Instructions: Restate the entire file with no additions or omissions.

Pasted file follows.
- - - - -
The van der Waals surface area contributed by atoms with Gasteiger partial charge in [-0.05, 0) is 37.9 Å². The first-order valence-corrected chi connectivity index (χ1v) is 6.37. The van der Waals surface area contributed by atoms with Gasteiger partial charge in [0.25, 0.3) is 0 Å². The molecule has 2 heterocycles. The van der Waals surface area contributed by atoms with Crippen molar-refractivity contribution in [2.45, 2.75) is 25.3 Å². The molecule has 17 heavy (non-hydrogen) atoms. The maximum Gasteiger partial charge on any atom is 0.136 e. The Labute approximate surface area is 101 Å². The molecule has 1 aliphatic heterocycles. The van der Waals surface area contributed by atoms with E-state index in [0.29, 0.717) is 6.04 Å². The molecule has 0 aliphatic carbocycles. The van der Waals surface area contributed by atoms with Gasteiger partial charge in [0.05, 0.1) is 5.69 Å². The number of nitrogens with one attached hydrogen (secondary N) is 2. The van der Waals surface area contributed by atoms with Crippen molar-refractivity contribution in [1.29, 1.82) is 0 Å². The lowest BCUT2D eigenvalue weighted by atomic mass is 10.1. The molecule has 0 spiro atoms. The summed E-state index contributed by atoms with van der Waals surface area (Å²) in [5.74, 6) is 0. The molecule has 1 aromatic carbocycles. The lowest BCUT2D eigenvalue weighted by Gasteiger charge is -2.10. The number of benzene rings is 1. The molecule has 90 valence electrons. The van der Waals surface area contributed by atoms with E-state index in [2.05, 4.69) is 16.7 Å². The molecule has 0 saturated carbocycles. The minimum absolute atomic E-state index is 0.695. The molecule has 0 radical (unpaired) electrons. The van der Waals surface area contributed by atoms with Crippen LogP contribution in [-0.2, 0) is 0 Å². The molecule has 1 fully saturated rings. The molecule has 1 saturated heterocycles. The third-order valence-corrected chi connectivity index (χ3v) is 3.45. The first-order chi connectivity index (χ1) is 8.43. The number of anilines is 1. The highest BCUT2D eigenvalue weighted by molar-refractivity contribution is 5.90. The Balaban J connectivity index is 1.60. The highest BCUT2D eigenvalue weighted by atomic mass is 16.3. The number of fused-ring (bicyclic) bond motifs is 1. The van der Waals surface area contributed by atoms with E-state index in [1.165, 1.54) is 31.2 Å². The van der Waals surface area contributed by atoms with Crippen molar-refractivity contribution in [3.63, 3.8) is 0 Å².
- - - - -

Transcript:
The van der Waals surface area contributed by atoms with Gasteiger partial charge in [-0.05, 0) is 37.9 Å². The first-order valence-corrected chi connectivity index (χ1v) is 6.37. The van der Waals surface area contributed by atoms with Gasteiger partial charge in [0.25, 0.3) is 0 Å². The molecule has 2 heterocycles. The van der Waals surface area contributed by atoms with Crippen molar-refractivity contribution in [2.45, 2.75) is 25.3 Å². The molecule has 17 heavy (non-hydrogen) atoms. The maximum Gasteiger partial charge on any atom is 0.136 e. The Labute approximate surface area is 101 Å². The molecule has 1 aliphatic heterocycles. The van der Waals surface area contributed by atoms with E-state index in [0.29, 0.717) is 6.04 Å². The molecule has 0 aliphatic carbocycles. The van der Waals surface area contributed by atoms with Gasteiger partial charge in [0.05, 0.1) is 5.69 Å². The number of nitrogens with one attached hydrogen (secondary N) is 2. The van der Waals surface area contributed by atoms with Crippen molar-refractivity contribution in [1.29, 1.82) is 0 Å². The lowest BCUT2D eigenvalue weighted by atomic mass is 10.1. The molecule has 0 spiro atoms. The summed E-state index contributed by atoms with van der Waals surface area (Å²) in [5.74, 6) is 0. The molecule has 1 aromatic carbocycles. The lowest BCUT2D eigenvalue weighted by Gasteiger charge is -2.10. The number of benzene rings is 1. The molecule has 90 valence electrons. The van der Waals surface area contributed by atoms with E-state index in [2.05, 4.69) is 16.7 Å². The molecule has 0 saturated carbocycles. The minimum absolute atomic E-state index is 0.695. The molecule has 0 radical (unpaired) electrons. The van der Waals surface area contributed by atoms with Crippen LogP contribution in [-0.2, 0) is 0 Å². The molecule has 1 fully saturated rings. The molecule has 1 saturated heterocycles. The third-order valence-corrected chi connectivity index (χ3v) is 3.45. The first-order chi connectivity index (χ1) is 8.43. The number of anilines is 1. The highest BCUT2D eigenvalue weighted by molar-refractivity contribution is 5.90. The Balaban J connectivity index is 1.60. The highest BCUT2D eigenvalue weighted by atomic mass is 16.3. The number of fused-ring (bicyclic) bond motifs is 1. The van der Waals surface area contributed by atoms with E-state index in [1.165, 1.54) is 31.2 Å². The van der Waals surface area contributed by atoms with Crippen molar-refractivity contribution in [3.63, 3.8) is 0 Å².